Cisco's CFO Goes Out With A Bang As Earnings Beat Estimates

By Steve Anderson November 13, 2014

It was a strange day for Cisco, as the company both brought out its first quarter 2015 fiscal year earnings report and bid farewell to its chief financial officer (CFO) Frank Calderoni - all on the same day. Though Calderoni will be sticking around until January 1, he will be leaving on something of a high note, as Cisco reported that its earnings managed to beat Wall Street estimates for the quarter.

While the Cisco earnings report delivered the report many expected, with quarterly sales comparatively flat against the previous quarter, there was the high point that earnings per share managed to beat the street. Cisco's report noted that the company brought in $12.2 billion for the first quarter of 2015, which was up 1.3 percent on the same time last year, and actually beat the analyst consensus of $12.16 billion. While the revenue figure was mostly expected—even the company was saying back in August that its earnings would be flat, or at the most increase just one percent—it was still noteworthy to beat the analyst consensus.

Meanwhile, other figures from the report showed net income down 8.4 percent from the previous year at $1.8 billion, and meant that Cisco's per-share earnings came in at $0.35 a share. Throwing in one-time items, the per-share figure went to $0.54 per share, which was once again above estimates that pegged the per-share price at $0.53 per share.

John Chambers, chief at Cisco, pointed out that the numbers showed some real strength for the company, representing what Chambers described as Cisco's “...strongest first quarter ever in terms of revenue, non-GAAP operating income and non-GAAP EPS.” Though Chambers acknowledged the difficulties presented by the market, he pointed to Cisco's broadening focus as a significant plus, focusing on delivering a digitized future to businesses, cities, governments and schools.

Meanwhile, Calderoni's stepping down won't leave much of a power vacuum in the company, as a new CFO has already been selected in Kelly Kramer, currently the company's senior vice president of business technology and operations finance. The markets, meanwhile, didn't take the news very well, with Cisco stock reportedly down 0.16 percent after Wednesday trading, and continuing on a downward slope to lose 1.35 percent. However, in year-to-year figures, the stock price has gained 11.95 percent, so there are some positives to consider.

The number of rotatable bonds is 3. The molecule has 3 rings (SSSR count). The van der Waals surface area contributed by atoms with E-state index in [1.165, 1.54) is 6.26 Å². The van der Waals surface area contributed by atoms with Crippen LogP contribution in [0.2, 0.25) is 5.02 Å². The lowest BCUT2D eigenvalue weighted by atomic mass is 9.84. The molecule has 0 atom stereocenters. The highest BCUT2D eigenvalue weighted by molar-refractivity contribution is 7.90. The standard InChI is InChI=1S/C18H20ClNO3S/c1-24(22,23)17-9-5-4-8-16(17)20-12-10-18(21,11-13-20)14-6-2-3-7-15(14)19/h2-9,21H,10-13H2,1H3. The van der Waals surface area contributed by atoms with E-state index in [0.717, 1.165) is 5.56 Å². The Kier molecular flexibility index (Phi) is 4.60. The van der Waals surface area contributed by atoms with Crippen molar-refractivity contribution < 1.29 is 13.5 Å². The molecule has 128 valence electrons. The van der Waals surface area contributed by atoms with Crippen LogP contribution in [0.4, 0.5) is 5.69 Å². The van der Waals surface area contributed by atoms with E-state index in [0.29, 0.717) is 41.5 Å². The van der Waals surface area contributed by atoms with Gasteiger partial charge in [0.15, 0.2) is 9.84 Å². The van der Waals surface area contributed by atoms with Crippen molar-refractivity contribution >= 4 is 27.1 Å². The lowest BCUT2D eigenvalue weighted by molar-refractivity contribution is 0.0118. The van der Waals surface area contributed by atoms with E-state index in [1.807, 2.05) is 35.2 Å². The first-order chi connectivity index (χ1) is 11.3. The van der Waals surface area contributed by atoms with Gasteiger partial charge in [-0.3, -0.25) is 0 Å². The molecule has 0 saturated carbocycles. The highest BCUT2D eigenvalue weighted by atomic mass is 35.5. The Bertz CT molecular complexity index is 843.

Indeed, while there are some signs of a recovery for the economy, there are still some clear points that are rougher than the ordinary, and Cisco is likely seeing these points firsthand. But Cisco's clear focus on broadening its overall market is a point that has value of its own; after all, this company clearly understands that it needs to go beyond the business to have the best chances of success, and Cisco's work in developing smart city technology, as well as its work in fields like the Internet of Things (IoT) should prove to help bolster the company's earnings as it carries on. Plus, considering the number of things Cisco shows up in, like SYNNEX's Agile Infrastructure (AI) system, there's plenty of room for future sales.

Cisco may have a bit of work cut out for it, but clearly the company has gone to with a will, working in both the current generation and the next generation of technological advancements alike. A new CFO may add some new perspective, and given how much of Cisco's work these days is new, that could be a greater help than some may think.




Edited by Stefania Viscusi

Contributing TechZone360 Writer

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